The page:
The more we get together, the better the career

To close out Women’s History Month, the Women’s Center hosted two speakers who discussed female leadership in higher education.

The first speaker, Tracy Barton, presented “A Feminist Construction of Leadership in American Higher Education.” She began researching the topic of feminists in higher education after a “few bad experiences” in graduate school.

“In general, the climate of higher education is still unfriendly towards women,” Barton said.

For her research, Barton studied leadership, feminism and women in leadership positions.

“My research fills the void,” Barton said. “Most studies aren’t in higher education and don’t study leadership, education and feminism together.”

She interviewed seven feminist academic administrators in colleges in the Midwest. Barton found that there were certain issues specific to feminist women in education. First, she found that feminist leaders had a level of transferability, which means that feminists lead with core values that can be transferred from setting to setting.

She also found that, for the most part, the women worried about being too hierarchical.

“Being too collaborative or not collaborative enough is a struggle for them,” Barton said.

Some of the women in the study said they felt silenced and weren’t given access to certain information. Additionally, some said they were technically high- up in the system, but still didn’t feel they had power.

The second speaker, Korine Steinke, presented “Madwoman, Queen and Alien-Being: The Experiences of First-Time Women Presidents at Small Private Colleges.”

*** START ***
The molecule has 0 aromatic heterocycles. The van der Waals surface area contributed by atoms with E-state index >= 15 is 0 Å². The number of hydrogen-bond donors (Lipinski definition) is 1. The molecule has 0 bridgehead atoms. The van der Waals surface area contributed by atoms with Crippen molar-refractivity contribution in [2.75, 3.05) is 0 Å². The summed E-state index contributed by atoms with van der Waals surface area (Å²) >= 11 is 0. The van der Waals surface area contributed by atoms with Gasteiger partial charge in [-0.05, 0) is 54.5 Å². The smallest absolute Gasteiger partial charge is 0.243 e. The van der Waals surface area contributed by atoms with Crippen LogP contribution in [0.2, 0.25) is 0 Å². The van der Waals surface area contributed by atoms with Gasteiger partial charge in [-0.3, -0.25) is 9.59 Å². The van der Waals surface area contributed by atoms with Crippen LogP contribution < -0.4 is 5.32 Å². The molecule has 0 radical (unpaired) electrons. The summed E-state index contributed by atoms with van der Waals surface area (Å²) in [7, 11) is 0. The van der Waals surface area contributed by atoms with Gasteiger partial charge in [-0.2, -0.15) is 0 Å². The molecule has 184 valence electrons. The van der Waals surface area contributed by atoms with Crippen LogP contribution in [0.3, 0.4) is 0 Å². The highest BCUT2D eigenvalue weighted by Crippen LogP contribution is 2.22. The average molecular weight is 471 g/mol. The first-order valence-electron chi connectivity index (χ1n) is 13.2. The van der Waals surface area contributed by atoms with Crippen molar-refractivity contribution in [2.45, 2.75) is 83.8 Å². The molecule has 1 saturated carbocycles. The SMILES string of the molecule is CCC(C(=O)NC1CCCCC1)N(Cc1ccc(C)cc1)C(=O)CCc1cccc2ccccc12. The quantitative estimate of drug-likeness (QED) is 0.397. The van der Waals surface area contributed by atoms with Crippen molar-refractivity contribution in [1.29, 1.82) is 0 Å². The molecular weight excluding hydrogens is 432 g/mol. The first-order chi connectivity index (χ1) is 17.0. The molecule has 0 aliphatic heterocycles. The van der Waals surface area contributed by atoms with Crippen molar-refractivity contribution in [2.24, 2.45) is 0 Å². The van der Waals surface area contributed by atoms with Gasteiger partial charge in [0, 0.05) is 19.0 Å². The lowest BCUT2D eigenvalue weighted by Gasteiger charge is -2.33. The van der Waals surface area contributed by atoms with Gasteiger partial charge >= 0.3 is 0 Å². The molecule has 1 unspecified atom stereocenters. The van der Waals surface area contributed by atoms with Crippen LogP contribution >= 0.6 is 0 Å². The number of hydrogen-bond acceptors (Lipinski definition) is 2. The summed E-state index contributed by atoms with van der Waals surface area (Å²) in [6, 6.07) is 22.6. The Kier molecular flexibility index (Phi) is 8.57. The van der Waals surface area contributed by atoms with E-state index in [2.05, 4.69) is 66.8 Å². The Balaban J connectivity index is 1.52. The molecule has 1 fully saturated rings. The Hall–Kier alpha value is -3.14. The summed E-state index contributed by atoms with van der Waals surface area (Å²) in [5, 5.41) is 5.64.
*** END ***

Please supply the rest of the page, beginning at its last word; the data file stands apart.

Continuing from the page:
Steinke conducted two interviews each with eight college presidents. She asked the women about how they arrived at their position, their experiences, their challenges and how they balance work life and home life.

Steinke found that there was no set path to the presidency that all of the women had in common, but that they wanted challenging, fulfilling roles.

“Women presidents very often take less traditional routes to get to the top,” Steinke said.

Most of the women stressed the importance of mentors.

“There needs to be more mentoring,” Steinke said. “Not just at the beginning, but throughout their careers.”

Concerning priorities, finding a balance between professional and personal obligations was very challenging for the women, Steinke said. Some women had a second home they used as a retreat or set aside certain times that were only for work or only for family.

“Many of the women talked about how having a partner made a world of difference,” Steinke said. Having a spouse helped with being president because they offered support and a sense of normalcy.

Additionally, most women didn’t think gender had much of an effect on the presidency.

“Gender does make a difference, but in a very subtle manner,” Steinke said.

Lisa Richmin, graduate student assistant, said the speakers were asked to present because the Women’s Center wanted to promote how to be a feminist leader. She said it is important to understand barriers and how to overcome them.

“It’s positive to see actual examples of women in academics,” Richmin said. “It has been a challenge, but it can be done.”